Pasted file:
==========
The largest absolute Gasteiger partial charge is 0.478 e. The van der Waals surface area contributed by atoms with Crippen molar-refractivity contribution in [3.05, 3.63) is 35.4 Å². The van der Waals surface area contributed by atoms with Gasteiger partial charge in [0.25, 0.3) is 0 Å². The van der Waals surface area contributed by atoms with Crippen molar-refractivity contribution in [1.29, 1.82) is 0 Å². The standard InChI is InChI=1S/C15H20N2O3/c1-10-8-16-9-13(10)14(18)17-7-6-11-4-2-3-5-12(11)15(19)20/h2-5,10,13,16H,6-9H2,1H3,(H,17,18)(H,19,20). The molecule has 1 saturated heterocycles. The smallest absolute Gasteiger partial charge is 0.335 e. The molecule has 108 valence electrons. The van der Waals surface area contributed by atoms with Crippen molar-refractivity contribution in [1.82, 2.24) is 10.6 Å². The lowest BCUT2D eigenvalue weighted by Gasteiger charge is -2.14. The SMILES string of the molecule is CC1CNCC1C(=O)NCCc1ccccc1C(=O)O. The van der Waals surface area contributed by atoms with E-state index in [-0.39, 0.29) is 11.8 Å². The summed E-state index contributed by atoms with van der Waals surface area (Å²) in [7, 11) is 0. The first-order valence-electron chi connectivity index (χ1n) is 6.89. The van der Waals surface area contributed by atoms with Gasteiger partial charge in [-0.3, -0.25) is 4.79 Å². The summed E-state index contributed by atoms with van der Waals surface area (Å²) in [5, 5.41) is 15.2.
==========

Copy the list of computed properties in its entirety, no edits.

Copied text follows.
The largest absolute Gasteiger partial charge is 0.478 e. The van der Waals surface area contributed by atoms with Crippen molar-refractivity contribution in [3.05, 3.63) is 35.4 Å². The van der Waals surface area contributed by atoms with Gasteiger partial charge in [0.25, 0.3) is 0 Å². The van der Waals surface area contributed by atoms with Crippen molar-refractivity contribution in [1.29, 1.82) is 0 Å². The standard InChI is InChI=1S/C15H20N2O3/c1-10-8-16-9-13(10)14(18)17-7-6-11-4-2-3-5-12(11)15(19)20/h2-5,10,13,16H,6-9H2,1H3,(H,17,18)(H,19,20). The molecule has 1 saturated heterocycles. The smallest absolute Gasteiger partial charge is 0.335 e. The molecule has 108 valence electrons. The van der Waals surface area contributed by atoms with Crippen molar-refractivity contribution in [1.82, 2.24) is 10.6 Å². The lowest BCUT2D eigenvalue weighted by Gasteiger charge is -2.14. The SMILES string of the molecule is CC1CNCC1C(=O)NCCc1ccccc1C(=O)O. The van der Waals surface area contributed by atoms with E-state index in [-0.39, 0.29) is 11.8 Å². The summed E-state index contributed by atoms with van der Waals surface area (Å²) in [7, 11) is 0. The first-order valence-electron chi connectivity index (χ1n) is 6.89. The van der Waals surface area contributed by atoms with Gasteiger partial charge in [-0.3, -0.25) is 4.79 Å². The summed E-state index contributed by atoms with van der Waals surface area (Å²) in [5, 5.41) is 15.2.